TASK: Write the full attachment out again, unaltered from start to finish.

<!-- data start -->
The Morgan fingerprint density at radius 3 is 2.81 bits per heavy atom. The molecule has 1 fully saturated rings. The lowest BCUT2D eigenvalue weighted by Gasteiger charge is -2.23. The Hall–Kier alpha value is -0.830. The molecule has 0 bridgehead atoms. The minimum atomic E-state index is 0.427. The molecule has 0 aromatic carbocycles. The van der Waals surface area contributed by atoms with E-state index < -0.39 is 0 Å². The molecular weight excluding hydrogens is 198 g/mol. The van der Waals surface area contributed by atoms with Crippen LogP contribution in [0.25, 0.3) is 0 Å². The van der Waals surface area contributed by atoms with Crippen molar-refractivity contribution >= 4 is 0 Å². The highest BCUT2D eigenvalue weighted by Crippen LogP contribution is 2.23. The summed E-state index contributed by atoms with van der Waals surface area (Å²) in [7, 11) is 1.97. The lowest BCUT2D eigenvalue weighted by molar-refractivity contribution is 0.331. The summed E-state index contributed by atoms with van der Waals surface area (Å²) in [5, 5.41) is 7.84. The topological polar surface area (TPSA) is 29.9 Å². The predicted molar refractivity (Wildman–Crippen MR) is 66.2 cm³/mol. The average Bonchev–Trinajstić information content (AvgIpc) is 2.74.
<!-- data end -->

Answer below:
The Morgan fingerprint density at radius 3 is 2.81 bits per heavy atom. The molecule has 1 fully saturated rings. The lowest BCUT2D eigenvalue weighted by Gasteiger charge is -2.23. The Hall–Kier alpha value is -0.830. The molecule has 0 bridgehead atoms. The minimum atomic E-state index is 0.427. The molecule has 0 aromatic carbocycles. The van der Waals surface area contributed by atoms with E-state index < -0.39 is 0 Å². The molecular weight excluding hydrogens is 198 g/mol. The van der Waals surface area contributed by atoms with Crippen LogP contribution in [0.25, 0.3) is 0 Å². The van der Waals surface area contributed by atoms with Crippen molar-refractivity contribution >= 4 is 0 Å². The highest BCUT2D eigenvalue weighted by Crippen LogP contribution is 2.23. The summed E-state index contributed by atoms with van der Waals surface area (Å²) in [7, 11) is 1.97. The lowest BCUT2D eigenvalue weighted by molar-refractivity contribution is 0.331. The summed E-state index contributed by atoms with van der Waals surface area (Å²) in [5, 5.41) is 7.84. The topological polar surface area (TPSA) is 29.9 Å². The predicted molar refractivity (Wildman–Crippen MR) is 66.2 cm³/mol. The average Bonchev–Trinajstić information content (AvgIpc) is 2.74.